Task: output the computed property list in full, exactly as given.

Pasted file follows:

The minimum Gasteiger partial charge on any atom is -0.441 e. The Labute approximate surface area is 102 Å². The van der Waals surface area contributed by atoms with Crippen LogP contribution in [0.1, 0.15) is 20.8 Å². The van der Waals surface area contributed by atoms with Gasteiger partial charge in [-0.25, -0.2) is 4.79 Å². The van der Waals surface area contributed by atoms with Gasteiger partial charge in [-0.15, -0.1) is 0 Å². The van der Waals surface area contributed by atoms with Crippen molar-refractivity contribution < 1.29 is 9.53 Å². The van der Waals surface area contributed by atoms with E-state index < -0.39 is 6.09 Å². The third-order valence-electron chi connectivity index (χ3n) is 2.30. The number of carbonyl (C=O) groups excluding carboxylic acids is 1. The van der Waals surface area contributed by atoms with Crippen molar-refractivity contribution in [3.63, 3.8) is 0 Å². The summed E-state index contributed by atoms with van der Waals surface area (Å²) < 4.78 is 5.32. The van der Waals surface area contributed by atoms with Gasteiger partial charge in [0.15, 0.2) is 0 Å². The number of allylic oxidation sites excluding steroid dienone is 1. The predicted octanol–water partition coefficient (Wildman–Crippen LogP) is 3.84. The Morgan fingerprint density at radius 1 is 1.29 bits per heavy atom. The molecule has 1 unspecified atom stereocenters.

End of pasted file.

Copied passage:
The minimum Gasteiger partial charge on any atom is -0.441 e. The Labute approximate surface area is 102 Å². The van der Waals surface area contributed by atoms with Crippen LogP contribution in [0.1, 0.15) is 20.8 Å². The van der Waals surface area contributed by atoms with Gasteiger partial charge in [-0.25, -0.2) is 4.79 Å². The van der Waals surface area contributed by atoms with Gasteiger partial charge in [-0.15, -0.1) is 0 Å². The van der Waals surface area contributed by atoms with Crippen molar-refractivity contribution < 1.29 is 9.53 Å². The van der Waals surface area contributed by atoms with E-state index < -0.39 is 6.09 Å². The third-order valence-electron chi connectivity index (χ3n) is 2.30. The number of carbonyl (C=O) groups excluding carboxylic acids is 1. The van der Waals surface area contributed by atoms with Crippen molar-refractivity contribution in [3.63, 3.8) is 0 Å². The summed E-state index contributed by atoms with van der Waals surface area (Å²) < 4.78 is 5.32. The van der Waals surface area contributed by atoms with Gasteiger partial charge in [0.15, 0.2) is 0 Å². The number of allylic oxidation sites excluding steroid dienone is 1. The predicted octanol–water partition coefficient (Wildman–Crippen LogP) is 3.84. The Morgan fingerprint density at radius 1 is 1.29 bits per heavy atom. The molecule has 1 unspecified atom stereocenters.